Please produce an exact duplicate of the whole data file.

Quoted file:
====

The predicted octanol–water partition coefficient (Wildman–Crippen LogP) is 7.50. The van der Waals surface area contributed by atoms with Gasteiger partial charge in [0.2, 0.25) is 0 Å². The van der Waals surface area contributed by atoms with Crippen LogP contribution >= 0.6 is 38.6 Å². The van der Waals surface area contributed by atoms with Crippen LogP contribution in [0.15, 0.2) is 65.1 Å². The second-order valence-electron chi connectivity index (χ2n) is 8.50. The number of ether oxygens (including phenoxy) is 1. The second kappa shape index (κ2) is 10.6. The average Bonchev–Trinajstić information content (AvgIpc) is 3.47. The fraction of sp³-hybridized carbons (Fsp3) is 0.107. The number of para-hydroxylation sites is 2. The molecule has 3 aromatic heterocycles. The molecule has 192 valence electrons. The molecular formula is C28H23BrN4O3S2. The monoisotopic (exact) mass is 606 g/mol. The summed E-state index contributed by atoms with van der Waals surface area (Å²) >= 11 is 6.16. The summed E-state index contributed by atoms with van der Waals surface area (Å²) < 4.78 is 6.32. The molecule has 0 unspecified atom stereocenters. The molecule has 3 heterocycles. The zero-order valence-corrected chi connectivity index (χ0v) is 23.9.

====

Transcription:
The predicted octanol–water partition coefficient (Wildman–Crippen LogP) is 7.50. The van der Waals surface area contributed by atoms with Gasteiger partial charge in [0.2, 0.25) is 0 Å². The van der Waals surface area contributed by atoms with Crippen LogP contribution >= 0.6 is 38.6 Å². The van der Waals surface area contributed by atoms with Crippen LogP contribution in [0.15, 0.2) is 65.1 Å². The second-order valence-electron chi connectivity index (χ2n) is 8.50. The number of ether oxygens (including phenoxy) is 1. The second kappa shape index (κ2) is 10.6. The average Bonchev–Trinajstić information content (AvgIpc) is 3.47. The fraction of sp³-hybridized carbons (Fsp3) is 0.107. The number of para-hydroxylation sites is 2. The molecule has 3 aromatic heterocycles. The molecule has 192 valence electrons. The molecular formula is C28H23BrN4O3S2. The monoisotopic (exact) mass is 606 g/mol. The summed E-state index contributed by atoms with van der Waals surface area (Å²) >= 11 is 6.16. The summed E-state index contributed by atoms with van der Waals surface area (Å²) < 4.78 is 6.32. The molecule has 0 unspecified atom stereocenters. The molecule has 3 heterocycles. The zero-order valence-corrected chi connectivity index (χ0v) is 23.9.